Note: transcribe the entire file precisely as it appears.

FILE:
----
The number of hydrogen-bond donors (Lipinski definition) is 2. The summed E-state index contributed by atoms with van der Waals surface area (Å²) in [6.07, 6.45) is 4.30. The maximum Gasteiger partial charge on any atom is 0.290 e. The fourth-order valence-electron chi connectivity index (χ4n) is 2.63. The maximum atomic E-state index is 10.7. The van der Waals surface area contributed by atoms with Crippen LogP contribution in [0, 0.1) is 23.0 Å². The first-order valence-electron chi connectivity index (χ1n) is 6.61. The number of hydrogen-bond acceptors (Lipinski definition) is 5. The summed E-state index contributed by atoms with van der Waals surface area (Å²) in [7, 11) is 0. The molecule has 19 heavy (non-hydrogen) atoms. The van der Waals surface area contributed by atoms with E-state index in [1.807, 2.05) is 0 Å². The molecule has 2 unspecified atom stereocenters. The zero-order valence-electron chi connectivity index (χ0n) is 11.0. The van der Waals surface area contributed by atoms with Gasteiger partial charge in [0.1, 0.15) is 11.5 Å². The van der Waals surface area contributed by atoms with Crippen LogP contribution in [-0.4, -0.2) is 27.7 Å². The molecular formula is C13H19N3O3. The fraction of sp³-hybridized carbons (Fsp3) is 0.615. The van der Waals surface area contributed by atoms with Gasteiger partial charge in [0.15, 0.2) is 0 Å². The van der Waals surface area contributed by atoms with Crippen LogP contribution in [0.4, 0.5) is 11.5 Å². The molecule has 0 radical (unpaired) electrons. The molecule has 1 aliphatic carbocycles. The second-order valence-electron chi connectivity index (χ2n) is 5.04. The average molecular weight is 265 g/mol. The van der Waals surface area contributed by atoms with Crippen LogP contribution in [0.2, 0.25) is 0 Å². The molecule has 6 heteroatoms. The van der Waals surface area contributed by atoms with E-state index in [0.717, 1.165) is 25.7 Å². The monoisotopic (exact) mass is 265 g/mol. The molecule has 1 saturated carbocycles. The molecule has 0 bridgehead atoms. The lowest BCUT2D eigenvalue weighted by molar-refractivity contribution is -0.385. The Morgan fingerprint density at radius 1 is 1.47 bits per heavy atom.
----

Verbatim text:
The number of hydrogen-bond donors (Lipinski definition) is 2. The summed E-state index contributed by atoms with van der Waals surface area (Å²) in [6.07, 6.45) is 4.30. The maximum Gasteiger partial charge on any atom is 0.290 e. The fourth-order valence-electron chi connectivity index (χ4n) is 2.63. The maximum atomic E-state index is 10.7. The van der Waals surface area contributed by atoms with Crippen LogP contribution in [0, 0.1) is 23.0 Å². The first-order valence-electron chi connectivity index (χ1n) is 6.61. The number of hydrogen-bond acceptors (Lipinski definition) is 5. The summed E-state index contributed by atoms with van der Waals surface area (Å²) in [7, 11) is 0. The molecule has 19 heavy (non-hydrogen) atoms. The van der Waals surface area contributed by atoms with E-state index in [1.807, 2.05) is 0 Å². The molecule has 2 unspecified atom stereocenters. The zero-order valence-electron chi connectivity index (χ0n) is 11.0. The van der Waals surface area contributed by atoms with Gasteiger partial charge in [0.1, 0.15) is 11.5 Å². The van der Waals surface area contributed by atoms with Crippen LogP contribution in [-0.4, -0.2) is 27.7 Å². The molecular formula is C13H19N3O3. The fraction of sp³-hybridized carbons (Fsp3) is 0.615. The van der Waals surface area contributed by atoms with Gasteiger partial charge in [0.15, 0.2) is 0 Å². The van der Waals surface area contributed by atoms with Crippen LogP contribution in [0.4, 0.5) is 11.5 Å². The molecule has 0 radical (unpaired) electrons. The molecule has 1 aliphatic carbocycles. The second-order valence-electron chi connectivity index (χ2n) is 5.04. The average molecular weight is 265 g/mol. The van der Waals surface area contributed by atoms with Crippen LogP contribution in [0.2, 0.25) is 0 Å². The molecule has 6 heteroatoms. The van der Waals surface area contributed by atoms with E-state index in [0.717, 1.165) is 25.7 Å². The monoisotopic (exact) mass is 265 g/mol. The molecule has 1 saturated carbocycles. The molecule has 0 bridgehead atoms. The lowest BCUT2D eigenvalue weighted by molar-refractivity contribution is -0.385. The Morgan fingerprint density at radius 1 is 1.47 bits per heavy atom.